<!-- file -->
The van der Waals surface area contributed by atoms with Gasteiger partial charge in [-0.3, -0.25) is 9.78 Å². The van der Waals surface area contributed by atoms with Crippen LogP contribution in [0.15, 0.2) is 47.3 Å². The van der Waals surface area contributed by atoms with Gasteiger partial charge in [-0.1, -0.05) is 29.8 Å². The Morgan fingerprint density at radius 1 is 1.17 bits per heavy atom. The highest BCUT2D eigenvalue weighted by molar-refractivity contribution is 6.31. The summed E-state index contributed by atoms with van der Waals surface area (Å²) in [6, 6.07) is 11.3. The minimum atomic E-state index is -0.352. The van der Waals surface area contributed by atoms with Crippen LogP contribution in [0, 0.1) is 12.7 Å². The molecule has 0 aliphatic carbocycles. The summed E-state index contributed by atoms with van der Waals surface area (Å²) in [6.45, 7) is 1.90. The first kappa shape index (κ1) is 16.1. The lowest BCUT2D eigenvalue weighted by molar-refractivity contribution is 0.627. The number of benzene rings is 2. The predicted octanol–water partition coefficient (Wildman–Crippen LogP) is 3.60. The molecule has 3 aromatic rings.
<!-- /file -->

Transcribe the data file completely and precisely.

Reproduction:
The van der Waals surface area contributed by atoms with Gasteiger partial charge in [-0.3, -0.25) is 9.78 Å². The van der Waals surface area contributed by atoms with Crippen LogP contribution in [0.15, 0.2) is 47.3 Å². The van der Waals surface area contributed by atoms with Gasteiger partial charge in [-0.1, -0.05) is 29.8 Å². The Morgan fingerprint density at radius 1 is 1.17 bits per heavy atom. The highest BCUT2D eigenvalue weighted by molar-refractivity contribution is 6.31. The summed E-state index contributed by atoms with van der Waals surface area (Å²) in [6, 6.07) is 11.3. The minimum atomic E-state index is -0.352. The van der Waals surface area contributed by atoms with Crippen LogP contribution in [0, 0.1) is 12.7 Å². The molecule has 0 aliphatic carbocycles. The summed E-state index contributed by atoms with van der Waals surface area (Å²) in [6.45, 7) is 1.90. The first kappa shape index (κ1) is 16.1. The lowest BCUT2D eigenvalue weighted by molar-refractivity contribution is 0.627. The number of benzene rings is 2. The predicted octanol–water partition coefficient (Wildman–Crippen LogP) is 3.60. The molecule has 3 aromatic rings.